22. Tiepolo Tower (14th century)

The wall that once enclosed the Cavana District ran between via della Pescheria and via Diaz. The building at via della Pescheria 9, which juts outward from the two adjacent façades, can be possibly identified as the “Tiepolo” Tower, which was located in this section of the wall.

23. Cavana District (14th century)

The area surrounding Piazza Cavana was enclosed by a wall in the first half of the14th century. The layout of the buildings is medieval, and the Piazza itself was surrounded by salt warehouses, which was one of the city’s main commodities for trade.

24. Church of San Sebastiano and San Rocco and androna dei Coppa (15th-16th century)

The Church of San Sebastiano and San Rocco, which today appears in its restructured 18th century form, was built in 1543, probably upon a previous ecclesiastical structure dating from the14th-15th centuries. Behind the Church, in androna dei Coppa, the collapse of a building has revealed a structure with niches and chimneys, which was most probably a habitation and dates from the 16th century.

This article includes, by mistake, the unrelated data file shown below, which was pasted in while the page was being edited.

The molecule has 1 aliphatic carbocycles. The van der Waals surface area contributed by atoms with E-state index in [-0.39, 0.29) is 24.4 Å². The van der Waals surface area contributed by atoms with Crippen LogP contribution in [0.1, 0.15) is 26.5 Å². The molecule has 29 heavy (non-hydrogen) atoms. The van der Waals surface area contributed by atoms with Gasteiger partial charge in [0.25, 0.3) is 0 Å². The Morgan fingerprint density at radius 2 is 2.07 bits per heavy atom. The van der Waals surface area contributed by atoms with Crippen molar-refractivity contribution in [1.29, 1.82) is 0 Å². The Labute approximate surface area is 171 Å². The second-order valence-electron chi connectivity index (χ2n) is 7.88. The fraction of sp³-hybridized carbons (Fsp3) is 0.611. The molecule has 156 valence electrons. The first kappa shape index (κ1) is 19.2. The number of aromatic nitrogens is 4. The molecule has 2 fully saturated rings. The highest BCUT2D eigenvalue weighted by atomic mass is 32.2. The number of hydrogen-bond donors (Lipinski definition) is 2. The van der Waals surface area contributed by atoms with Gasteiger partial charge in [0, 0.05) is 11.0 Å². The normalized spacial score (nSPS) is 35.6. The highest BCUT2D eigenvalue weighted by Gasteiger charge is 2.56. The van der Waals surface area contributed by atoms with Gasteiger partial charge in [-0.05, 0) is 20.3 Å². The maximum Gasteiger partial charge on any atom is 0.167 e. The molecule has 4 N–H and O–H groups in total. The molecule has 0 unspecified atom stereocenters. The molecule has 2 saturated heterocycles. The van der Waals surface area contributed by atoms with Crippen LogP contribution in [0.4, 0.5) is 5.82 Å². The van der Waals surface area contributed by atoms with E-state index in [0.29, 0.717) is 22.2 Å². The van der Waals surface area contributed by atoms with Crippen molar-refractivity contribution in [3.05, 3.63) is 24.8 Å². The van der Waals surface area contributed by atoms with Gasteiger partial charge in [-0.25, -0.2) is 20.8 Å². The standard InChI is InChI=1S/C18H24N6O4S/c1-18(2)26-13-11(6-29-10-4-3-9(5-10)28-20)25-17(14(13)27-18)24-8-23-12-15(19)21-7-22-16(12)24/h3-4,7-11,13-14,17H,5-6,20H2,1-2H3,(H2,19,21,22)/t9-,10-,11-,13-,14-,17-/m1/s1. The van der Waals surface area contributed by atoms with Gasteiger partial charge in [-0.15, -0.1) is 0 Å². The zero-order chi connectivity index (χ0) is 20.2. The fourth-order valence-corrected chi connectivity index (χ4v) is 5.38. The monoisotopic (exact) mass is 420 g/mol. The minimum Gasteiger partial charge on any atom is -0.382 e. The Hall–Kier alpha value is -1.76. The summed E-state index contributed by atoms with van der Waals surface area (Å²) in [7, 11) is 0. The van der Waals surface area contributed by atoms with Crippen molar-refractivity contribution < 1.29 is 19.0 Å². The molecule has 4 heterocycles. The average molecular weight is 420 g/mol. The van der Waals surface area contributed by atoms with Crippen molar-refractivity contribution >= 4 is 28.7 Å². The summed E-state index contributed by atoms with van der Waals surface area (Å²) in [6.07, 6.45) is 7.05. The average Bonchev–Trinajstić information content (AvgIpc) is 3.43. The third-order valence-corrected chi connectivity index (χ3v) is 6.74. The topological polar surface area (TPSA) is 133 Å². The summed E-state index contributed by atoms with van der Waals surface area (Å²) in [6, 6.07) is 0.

25. Via dei Cavazzeni (14th-15th century)

This narrow crooked street is an example of a medieval thoroughfare, with the buildings likewise preserving traces of 14th–15th century construction. Tradition has it that the houses of the Ranfi family were located in this area. The family was banished from Trieste in 1313, possible due to a failed attempt to seize control of the city. Their houses were demolished in the mid-14th century and a chapel was erected here. It was then rebuilt in 1447 and dedicated to San Sebastiano, following a request by Bishop Nicolò de Aldegardi.